Scott Dylan Urges Businesses to Discover the Emotions of Marketing
(Cision Via Acquire Media NewsEdge) Scott Dylan is one of the country’s leading social media strategists (http://www.scottdylan.co.uk/), having worked with big names like Disney, Microsoft and the NHS on digital strategies and online marketing projects. With his wealth of experience, he is now encouraging all businesses to consider emotions in their marketing strategies, rather than leaving consumers cold with lifeless promotional activity.
Emotions have a huge influence in purchase decisions, consumer behaviour and online activity which, when leveraged, can be a powerful resource in the hands of businesses. Emotions help businesses to connect with their audiences in a more engaging way, and they can have a huge effect on the way a business is perceived online. Scott Dylan is urging more businesses to get ‘emotionally savvy’ with regards to their marketing campaigns.
He says, “In an online market that is saturated with content marketing and businesses trying to outdo one another, one of the most important things for marketers to do is target emotions rather than wallets. Content needs to strike an emotional chord with consumers to be effective, whether they’re going for something heartwarming and sweet, laugh-out-loud hilarious or poignant and touching. Businesses with a great ‘emotional IQ’ and a wide range of emotions expressed in their content will outperform their competitors on every scale, and will have a core client base that is engaged and switched-on with regards to their online content: surely every marketers dream!”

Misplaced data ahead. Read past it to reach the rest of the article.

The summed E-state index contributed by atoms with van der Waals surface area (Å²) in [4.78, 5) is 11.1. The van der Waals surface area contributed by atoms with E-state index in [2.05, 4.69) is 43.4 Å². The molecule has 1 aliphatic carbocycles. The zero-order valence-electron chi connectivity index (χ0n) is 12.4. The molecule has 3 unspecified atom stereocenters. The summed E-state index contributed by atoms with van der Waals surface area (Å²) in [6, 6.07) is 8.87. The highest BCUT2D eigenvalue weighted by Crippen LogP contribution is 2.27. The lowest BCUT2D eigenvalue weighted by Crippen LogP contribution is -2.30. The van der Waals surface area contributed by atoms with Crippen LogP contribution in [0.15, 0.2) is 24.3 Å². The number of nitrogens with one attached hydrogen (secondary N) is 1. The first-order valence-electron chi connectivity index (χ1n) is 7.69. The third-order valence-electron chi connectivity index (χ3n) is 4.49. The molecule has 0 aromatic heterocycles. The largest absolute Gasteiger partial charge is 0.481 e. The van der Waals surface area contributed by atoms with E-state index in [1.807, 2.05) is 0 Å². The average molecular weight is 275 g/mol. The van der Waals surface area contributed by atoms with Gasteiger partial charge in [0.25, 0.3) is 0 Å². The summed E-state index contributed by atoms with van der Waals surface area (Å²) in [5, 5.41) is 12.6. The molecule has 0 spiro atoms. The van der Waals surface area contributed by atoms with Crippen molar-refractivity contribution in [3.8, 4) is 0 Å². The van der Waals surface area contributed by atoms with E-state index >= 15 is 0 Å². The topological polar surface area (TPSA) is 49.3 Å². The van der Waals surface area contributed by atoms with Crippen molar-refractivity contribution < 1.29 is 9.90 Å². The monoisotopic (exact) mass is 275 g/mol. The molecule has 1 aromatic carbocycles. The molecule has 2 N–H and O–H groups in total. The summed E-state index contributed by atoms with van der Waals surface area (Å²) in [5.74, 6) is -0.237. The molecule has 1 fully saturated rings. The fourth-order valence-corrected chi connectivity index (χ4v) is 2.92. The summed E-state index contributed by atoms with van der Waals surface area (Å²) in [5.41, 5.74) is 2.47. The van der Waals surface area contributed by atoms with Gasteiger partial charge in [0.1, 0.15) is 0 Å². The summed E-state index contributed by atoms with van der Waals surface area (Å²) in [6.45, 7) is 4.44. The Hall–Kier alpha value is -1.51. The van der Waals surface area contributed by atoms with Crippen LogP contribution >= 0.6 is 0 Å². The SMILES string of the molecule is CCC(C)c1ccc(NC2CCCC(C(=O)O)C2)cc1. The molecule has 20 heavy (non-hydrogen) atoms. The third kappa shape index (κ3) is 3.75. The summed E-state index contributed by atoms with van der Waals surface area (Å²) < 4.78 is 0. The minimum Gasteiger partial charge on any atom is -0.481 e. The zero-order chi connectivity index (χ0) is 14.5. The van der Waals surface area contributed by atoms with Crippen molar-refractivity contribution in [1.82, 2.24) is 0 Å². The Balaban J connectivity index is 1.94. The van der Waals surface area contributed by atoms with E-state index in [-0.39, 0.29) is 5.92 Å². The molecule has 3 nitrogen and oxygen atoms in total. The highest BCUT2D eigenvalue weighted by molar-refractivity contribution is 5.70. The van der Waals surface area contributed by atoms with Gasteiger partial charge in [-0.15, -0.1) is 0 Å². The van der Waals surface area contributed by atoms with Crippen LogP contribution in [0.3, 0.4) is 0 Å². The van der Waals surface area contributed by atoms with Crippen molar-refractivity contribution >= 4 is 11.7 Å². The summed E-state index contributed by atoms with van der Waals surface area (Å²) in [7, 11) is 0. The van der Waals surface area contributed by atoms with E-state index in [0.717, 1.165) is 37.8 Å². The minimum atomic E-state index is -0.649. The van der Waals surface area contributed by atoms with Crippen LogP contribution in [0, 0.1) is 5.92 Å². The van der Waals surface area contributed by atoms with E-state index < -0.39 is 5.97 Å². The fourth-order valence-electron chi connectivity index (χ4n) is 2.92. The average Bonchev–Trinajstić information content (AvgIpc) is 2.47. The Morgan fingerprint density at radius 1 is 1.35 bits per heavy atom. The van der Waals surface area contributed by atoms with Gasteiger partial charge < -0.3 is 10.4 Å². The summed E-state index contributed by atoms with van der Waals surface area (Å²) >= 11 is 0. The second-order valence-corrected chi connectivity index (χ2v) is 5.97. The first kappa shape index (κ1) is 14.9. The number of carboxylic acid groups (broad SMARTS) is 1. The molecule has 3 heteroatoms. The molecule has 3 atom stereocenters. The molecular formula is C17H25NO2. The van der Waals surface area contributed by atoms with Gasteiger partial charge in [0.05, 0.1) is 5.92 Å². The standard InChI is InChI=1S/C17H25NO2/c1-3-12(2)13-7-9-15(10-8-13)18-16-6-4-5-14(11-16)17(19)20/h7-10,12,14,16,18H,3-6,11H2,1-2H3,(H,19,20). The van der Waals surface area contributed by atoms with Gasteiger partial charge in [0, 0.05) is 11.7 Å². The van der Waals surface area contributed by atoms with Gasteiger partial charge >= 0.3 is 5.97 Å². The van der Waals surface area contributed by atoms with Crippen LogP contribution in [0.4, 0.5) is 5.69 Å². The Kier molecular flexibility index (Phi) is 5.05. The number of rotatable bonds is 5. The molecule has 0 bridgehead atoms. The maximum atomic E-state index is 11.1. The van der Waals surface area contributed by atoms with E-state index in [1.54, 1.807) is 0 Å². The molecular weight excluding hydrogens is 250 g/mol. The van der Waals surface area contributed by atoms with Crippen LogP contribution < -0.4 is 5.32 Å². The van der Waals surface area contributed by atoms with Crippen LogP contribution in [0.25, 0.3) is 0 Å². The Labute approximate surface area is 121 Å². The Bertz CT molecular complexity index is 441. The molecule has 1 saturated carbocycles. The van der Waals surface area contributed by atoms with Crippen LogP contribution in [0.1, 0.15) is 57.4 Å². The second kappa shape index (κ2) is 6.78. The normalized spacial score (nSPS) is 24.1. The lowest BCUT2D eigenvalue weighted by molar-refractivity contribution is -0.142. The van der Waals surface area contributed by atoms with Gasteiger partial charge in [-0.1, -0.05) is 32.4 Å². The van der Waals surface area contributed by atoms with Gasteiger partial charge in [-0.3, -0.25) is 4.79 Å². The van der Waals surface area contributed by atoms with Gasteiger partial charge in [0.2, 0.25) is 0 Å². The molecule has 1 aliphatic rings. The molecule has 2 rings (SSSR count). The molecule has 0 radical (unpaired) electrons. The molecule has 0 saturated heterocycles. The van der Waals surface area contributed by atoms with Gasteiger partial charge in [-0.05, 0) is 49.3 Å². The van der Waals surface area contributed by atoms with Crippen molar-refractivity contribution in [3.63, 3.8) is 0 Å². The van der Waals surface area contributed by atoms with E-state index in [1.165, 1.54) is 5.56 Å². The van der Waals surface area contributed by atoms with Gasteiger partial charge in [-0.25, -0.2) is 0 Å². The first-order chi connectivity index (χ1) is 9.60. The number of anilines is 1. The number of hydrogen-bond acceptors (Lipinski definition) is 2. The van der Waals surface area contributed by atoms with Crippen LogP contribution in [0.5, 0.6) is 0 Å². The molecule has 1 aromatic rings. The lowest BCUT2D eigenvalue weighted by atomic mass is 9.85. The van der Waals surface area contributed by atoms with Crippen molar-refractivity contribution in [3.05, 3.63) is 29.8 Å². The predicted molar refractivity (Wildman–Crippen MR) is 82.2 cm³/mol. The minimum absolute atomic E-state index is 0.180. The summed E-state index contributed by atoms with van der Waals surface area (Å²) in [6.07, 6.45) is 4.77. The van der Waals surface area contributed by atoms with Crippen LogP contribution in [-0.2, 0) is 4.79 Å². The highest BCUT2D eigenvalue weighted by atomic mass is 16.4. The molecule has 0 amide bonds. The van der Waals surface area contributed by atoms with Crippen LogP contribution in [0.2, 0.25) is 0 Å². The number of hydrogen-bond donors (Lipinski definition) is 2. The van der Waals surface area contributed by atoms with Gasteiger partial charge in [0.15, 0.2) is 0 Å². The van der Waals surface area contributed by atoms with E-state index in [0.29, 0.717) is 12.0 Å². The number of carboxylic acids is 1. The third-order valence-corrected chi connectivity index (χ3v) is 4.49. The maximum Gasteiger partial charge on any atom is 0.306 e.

Five of the top emotions to appeal to in a marketing strategy are fear, pride, guilt, greed and love. Note that not all of these emotions are positive ones. Fear is used to create a sense of urgency and prompt a swift purchase decision; place an offer ‘for a limited time only’ and urge people to get them before they miss out to cultivate a sense of fear that they might be losing out on something important. Guilt is an effective way to encourage consumers to take action; in order to assuage their guilt, audiences will be convinced to invest in a certain product or service. For example, someone feeling guilty about not doing enough laundry could be well targeted by a local launderette or personal dry cleaning service. Someone consumed with guilt about having empty cupboards would be more willing to order a food delivery service or visit a restaurant.
Love is the most potent of the top five emotions, and it can encompass a lot of different things. Whether you love a person, love a certain flavour of crisps, love a restaurant, love the brand itself or whether you are loved, the topic of love in marketing always seems to generate engagement and influence purchase decisions. Consumers will do funny things when swayed by love or on the hunt for it – marketers that don’t utilise this strong emotion are missing out.
To find out more about social media strategy for businesses across the globe, visit http://www.scottdylan.co.uk Editor’s Note: Issued by Dakota Digital. Please direct queries to Scott Dylan. Email: firstname.lastname@example.org
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